sembly of the people of pVw York
in -April, 1801, when tha'var feeling
wu-j at its height. '
Men of all shades political
opinion, it is said, pnn aside their
deferences to unite li a common
i assertion of the v-rincirles underlv-
. r I, , ,.
ii!r every ionn of retvlv republican
government. '
The IsewYork TJ'-ZtZ says :
In the list of the d'Hicers of last
night's meet iiir' the names of or i zi
rial antislavery mcii like Mr. Fran
cis G. Shaw; ar .r' of conspicuous
Hepubiic;iiiS like Mr. Evart-?, Mr.
Peter Cooper, ex-Govcnmr S:ilo
j raoii, Mr. Barney, Mr. William E.
Dodge, .Mr. God wit:, Mr Jessup aud
Mr. Stewart, are to le read side
j J-iue niui in, i(l UiCU UIJil
i trusU'u leaders ol the Jcmocracv ol
Now York. Mr. Belabnt, who c.il-
led the meeting to cnir, struck the
! true key-note of its ntaning when
I he evokod to the w'vjh of ail who
heard him the rea:ilic.io:is of tint
I great demonstration of 1801, in
which, a leader the:,, as to-day he
remains a leader if the constitu
: tional Democratic p:.rty of the Noah
: he accepted f r lio sake of the
; Union the drjad i.ue forced upon
' us by our mieguird brethren of
the South. By tlbse memories Mr.
I Bc'.iLont appfcileJ to them to reuse
! themselves dice more in behalf
; of a thing, ijearc than the Union,
j dearer tlian,coutry, dearer even
j than life itflf,' the thing vrliich
' men call 'civil liborty.' The ac
i knowledge J hetil and patriarch of
! the free prls or'Amcrica, Mr. Brv-
ant, witn yuicu wnoso specca t:ie
meeting opened a republican to
I day as inlSGl he was a Republican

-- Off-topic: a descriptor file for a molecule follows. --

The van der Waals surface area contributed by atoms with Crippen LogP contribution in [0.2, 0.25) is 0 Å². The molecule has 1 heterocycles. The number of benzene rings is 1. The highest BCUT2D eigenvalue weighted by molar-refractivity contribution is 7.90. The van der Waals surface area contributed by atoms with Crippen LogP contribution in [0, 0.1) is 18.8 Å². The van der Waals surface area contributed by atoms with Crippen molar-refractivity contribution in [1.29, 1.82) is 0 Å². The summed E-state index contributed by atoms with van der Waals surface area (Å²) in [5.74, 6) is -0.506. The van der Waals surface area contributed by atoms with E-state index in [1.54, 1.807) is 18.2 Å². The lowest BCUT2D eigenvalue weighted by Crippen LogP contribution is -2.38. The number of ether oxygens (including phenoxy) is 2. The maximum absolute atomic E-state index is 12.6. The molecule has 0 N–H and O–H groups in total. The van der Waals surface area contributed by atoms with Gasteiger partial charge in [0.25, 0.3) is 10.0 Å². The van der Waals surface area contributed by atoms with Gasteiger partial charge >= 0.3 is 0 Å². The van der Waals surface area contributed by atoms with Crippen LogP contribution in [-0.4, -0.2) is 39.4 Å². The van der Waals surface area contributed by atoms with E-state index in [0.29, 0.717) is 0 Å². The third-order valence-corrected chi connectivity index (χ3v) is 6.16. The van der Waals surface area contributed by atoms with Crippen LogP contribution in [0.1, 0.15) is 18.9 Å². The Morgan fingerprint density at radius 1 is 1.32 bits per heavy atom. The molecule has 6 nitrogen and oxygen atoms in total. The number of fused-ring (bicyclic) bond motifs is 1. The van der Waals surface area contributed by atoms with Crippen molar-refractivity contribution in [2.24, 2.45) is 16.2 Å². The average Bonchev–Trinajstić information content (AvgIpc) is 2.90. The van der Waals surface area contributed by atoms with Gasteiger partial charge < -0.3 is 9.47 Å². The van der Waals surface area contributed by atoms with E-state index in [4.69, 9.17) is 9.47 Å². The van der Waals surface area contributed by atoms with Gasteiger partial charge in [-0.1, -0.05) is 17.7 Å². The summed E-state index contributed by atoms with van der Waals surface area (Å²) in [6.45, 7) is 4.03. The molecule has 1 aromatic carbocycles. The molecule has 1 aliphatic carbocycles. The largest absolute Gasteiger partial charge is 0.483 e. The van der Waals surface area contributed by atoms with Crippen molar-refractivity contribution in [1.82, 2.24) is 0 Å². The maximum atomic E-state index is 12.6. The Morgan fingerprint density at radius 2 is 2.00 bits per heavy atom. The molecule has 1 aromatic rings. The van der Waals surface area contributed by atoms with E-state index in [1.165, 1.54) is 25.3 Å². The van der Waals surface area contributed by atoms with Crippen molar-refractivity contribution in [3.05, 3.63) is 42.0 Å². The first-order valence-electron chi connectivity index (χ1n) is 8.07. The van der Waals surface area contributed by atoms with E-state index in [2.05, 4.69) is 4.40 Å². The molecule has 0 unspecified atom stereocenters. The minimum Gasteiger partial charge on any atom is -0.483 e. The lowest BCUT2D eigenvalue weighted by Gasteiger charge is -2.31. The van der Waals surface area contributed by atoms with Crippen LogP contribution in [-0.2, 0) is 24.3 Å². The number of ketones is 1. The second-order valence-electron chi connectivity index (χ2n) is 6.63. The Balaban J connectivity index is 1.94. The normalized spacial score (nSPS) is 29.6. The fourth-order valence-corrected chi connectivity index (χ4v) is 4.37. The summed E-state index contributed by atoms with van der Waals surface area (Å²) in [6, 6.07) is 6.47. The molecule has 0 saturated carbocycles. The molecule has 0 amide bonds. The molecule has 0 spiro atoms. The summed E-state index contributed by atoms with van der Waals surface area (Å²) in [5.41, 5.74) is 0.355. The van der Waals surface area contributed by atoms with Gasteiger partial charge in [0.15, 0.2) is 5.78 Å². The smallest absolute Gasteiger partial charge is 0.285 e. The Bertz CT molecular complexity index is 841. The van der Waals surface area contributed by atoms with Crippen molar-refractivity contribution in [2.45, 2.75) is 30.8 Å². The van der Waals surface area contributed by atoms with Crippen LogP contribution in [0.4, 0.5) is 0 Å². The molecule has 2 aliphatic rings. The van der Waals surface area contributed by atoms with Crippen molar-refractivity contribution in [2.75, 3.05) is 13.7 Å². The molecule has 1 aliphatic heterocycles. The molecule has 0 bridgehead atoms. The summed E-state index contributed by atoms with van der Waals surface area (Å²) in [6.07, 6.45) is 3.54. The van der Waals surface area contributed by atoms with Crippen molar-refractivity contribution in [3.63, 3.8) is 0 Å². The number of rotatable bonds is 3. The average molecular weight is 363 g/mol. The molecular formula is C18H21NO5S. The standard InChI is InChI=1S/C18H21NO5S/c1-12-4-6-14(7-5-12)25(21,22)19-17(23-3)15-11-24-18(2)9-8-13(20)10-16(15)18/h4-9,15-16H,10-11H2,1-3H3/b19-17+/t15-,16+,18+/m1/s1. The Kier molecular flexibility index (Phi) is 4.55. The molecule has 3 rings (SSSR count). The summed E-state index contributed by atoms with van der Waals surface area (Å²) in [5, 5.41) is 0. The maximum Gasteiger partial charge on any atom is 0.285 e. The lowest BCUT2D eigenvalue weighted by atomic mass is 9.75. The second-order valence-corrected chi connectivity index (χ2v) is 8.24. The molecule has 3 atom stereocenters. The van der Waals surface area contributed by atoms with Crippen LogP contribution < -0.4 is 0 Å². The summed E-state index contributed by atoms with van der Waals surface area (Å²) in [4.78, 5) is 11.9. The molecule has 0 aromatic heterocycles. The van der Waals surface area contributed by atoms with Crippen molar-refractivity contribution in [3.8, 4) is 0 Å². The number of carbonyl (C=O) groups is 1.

responed completely to the spir-
1 1 of rir. SeLiioni,".s aiUlies, acn
he deciar.d that in the minds of
these wb.lad organized and given
shape andl purpose to the meeting
Cao swiv- ,aad one motive only
bore 'uWnyJa sincere desire to pre
serve the (institution from violation
and to priient an act of arbitrary
power fro becoming a precedeut
in the futre.' To this determina
tion all tie speakers, each in his
owt' wavind from his own stand-"
; point, g;fe varied and earnest e;:-
j pression and to this in all the forms
' m whic?it was presented to them
! the mivfity assembly of the people
! thundeed forth their unanimous
j 'Mmer,' in a maimer which showed,
! bcyou all doubt or peradventure
that hatcvcr pains may he taken
by g!ty eGcials or by purblind
partians to becloud ami beclog the
true-Puc now made up between
Pretdent Grant and his lieutenants
on tie one side and the citizens of
tin United States on the other side,
th people of Nov.' York at least
diinctly tnderstanu that issue,
hVe deiibcrotely resolved to meet
1 f
i ?
at issue, and mean to determine
at issue is one way, and in one
, re. i ii i.i
tf'uv aione. l lie i resilient ana t tie
lio-ntmnc:. rt 1 snot
an uncertain
! voice. It deals with no complicated
questions oi policy. Jt leaves to
Congress, the things of Congress,
and to the Executive the things of
the Executive. It simply, once for
all and with a purpose that will not
be shaken, calls upon both Congress
and the Executive to remember that
thev exist only by the law and that
! t'hev exist only for the people. It
paoclaims so plainly that every
man in whese heart the spirit of
American freedom has not been sti
lled by party passion or by personal
'i L . r... i.:.-. l :..-
r:ceu muse pause iiiu ma uuaiii'osa
arid fi
om his pleasure to hear and
heeVl it, that 'the manner in which
the Vedeial troops have been cm
plovec1 i a Louisiana constitutes an
abuse of authority which is danger
ous to public liberty in an equal
degree in every part of the Union.'
Tho Uarjet Baggers.
The Chica'A2W5ie thinks the
government ''i.Ten already too